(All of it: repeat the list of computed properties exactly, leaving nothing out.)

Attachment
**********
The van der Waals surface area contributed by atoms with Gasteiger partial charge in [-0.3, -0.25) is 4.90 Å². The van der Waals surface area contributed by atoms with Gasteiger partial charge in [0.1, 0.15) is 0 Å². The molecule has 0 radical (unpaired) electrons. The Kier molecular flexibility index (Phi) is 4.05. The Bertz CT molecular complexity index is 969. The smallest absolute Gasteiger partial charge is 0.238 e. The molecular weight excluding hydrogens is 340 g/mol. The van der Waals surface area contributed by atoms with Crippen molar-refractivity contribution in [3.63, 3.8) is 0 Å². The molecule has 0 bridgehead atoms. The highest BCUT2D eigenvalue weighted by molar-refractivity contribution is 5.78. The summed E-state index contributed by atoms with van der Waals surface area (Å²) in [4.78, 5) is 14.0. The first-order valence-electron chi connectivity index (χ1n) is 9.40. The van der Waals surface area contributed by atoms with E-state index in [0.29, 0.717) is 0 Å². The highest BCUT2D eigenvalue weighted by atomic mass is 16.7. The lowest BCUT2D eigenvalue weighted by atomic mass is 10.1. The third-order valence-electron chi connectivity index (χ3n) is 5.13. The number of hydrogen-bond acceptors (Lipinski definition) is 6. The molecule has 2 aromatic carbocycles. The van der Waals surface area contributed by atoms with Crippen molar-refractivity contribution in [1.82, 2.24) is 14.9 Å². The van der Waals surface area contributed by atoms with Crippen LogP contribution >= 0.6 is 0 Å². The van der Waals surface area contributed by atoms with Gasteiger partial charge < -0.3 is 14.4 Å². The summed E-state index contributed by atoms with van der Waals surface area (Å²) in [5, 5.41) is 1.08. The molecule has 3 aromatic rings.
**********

The van der Waals surface area contributed by atoms with Gasteiger partial charge in [-0.3, -0.25) is 4.90 Å². The van der Waals surface area contributed by atoms with Gasteiger partial charge in [0.1, 0.15) is 0 Å². The molecule has 0 radical (unpaired) electrons. The Kier molecular flexibility index (Phi) is 4.05. The Bertz CT molecular complexity index is 969. The smallest absolute Gasteiger partial charge is 0.238 e. The molecular weight excluding hydrogens is 340 g/mol. The van der Waals surface area contributed by atoms with Crippen molar-refractivity contribution in [3.63, 3.8) is 0 Å². The molecule has 0 bridgehead atoms. The highest BCUT2D eigenvalue weighted by molar-refractivity contribution is 5.78. The summed E-state index contributed by atoms with van der Waals surface area (Å²) in [4.78, 5) is 14.0. The first-order valence-electron chi connectivity index (χ1n) is 9.40. The van der Waals surface area contributed by atoms with E-state index in [0.29, 0.717) is 0 Å². The highest BCUT2D eigenvalue weighted by atomic mass is 16.7. The lowest BCUT2D eigenvalue weighted by atomic mass is 10.1. The third-order valence-electron chi connectivity index (χ3n) is 5.13. The number of hydrogen-bond acceptors (Lipinski definition) is 6. The molecule has 2 aromatic carbocycles. The van der Waals surface area contributed by atoms with Crippen molar-refractivity contribution in [1.82, 2.24) is 14.9 Å². The van der Waals surface area contributed by atoms with Crippen LogP contribution >= 0.6 is 0 Å². The van der Waals surface area contributed by atoms with Gasteiger partial charge < -0.3 is 14.4 Å². The summed E-state index contributed by atoms with van der Waals surface area (Å²) in [5, 5.41) is 1.08. The molecule has 3 aromatic rings.